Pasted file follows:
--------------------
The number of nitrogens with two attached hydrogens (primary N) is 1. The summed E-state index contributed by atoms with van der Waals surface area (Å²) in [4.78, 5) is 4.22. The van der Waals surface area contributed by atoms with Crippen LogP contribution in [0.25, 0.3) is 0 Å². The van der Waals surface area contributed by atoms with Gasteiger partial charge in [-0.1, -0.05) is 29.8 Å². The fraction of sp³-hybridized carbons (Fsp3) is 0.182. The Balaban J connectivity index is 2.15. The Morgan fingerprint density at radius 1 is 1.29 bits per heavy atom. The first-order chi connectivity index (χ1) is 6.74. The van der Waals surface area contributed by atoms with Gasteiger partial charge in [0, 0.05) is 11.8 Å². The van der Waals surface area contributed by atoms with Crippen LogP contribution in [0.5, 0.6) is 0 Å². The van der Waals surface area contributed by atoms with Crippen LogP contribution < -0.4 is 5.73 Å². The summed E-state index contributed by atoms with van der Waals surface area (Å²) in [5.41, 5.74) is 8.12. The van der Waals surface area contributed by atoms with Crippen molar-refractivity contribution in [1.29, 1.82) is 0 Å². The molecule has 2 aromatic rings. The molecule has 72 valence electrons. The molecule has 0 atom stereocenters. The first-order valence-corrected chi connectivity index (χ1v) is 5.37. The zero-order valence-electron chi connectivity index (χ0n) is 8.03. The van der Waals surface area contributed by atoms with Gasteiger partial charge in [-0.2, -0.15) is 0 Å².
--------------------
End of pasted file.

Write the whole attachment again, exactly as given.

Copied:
The number of nitrogens with two attached hydrogens (primary N) is 1. The summed E-state index contributed by atoms with van der Waals surface area (Å²) in [4.78, 5) is 4.22. The van der Waals surface area contributed by atoms with Crippen LogP contribution in [0.25, 0.3) is 0 Å². The van der Waals surface area contributed by atoms with Gasteiger partial charge in [-0.1, -0.05) is 29.8 Å². The fraction of sp³-hybridized carbons (Fsp3) is 0.182. The Balaban J connectivity index is 2.15. The Morgan fingerprint density at radius 1 is 1.29 bits per heavy atom. The first-order chi connectivity index (χ1) is 6.74. The van der Waals surface area contributed by atoms with Gasteiger partial charge in [0, 0.05) is 11.8 Å². The van der Waals surface area contributed by atoms with Crippen LogP contribution in [0.5, 0.6) is 0 Å². The van der Waals surface area contributed by atoms with Crippen LogP contribution < -0.4 is 5.73 Å². The summed E-state index contributed by atoms with van der Waals surface area (Å²) in [5.41, 5.74) is 8.12. The van der Waals surface area contributed by atoms with Crippen molar-refractivity contribution in [1.29, 1.82) is 0 Å². The molecule has 2 aromatic rings. The molecule has 72 valence electrons. The molecule has 0 atom stereocenters. The first-order valence-corrected chi connectivity index (χ1v) is 5.37. The zero-order valence-electron chi connectivity index (χ0n) is 8.03. The van der Waals surface area contributed by atoms with Gasteiger partial charge in [-0.2, -0.15) is 0 Å².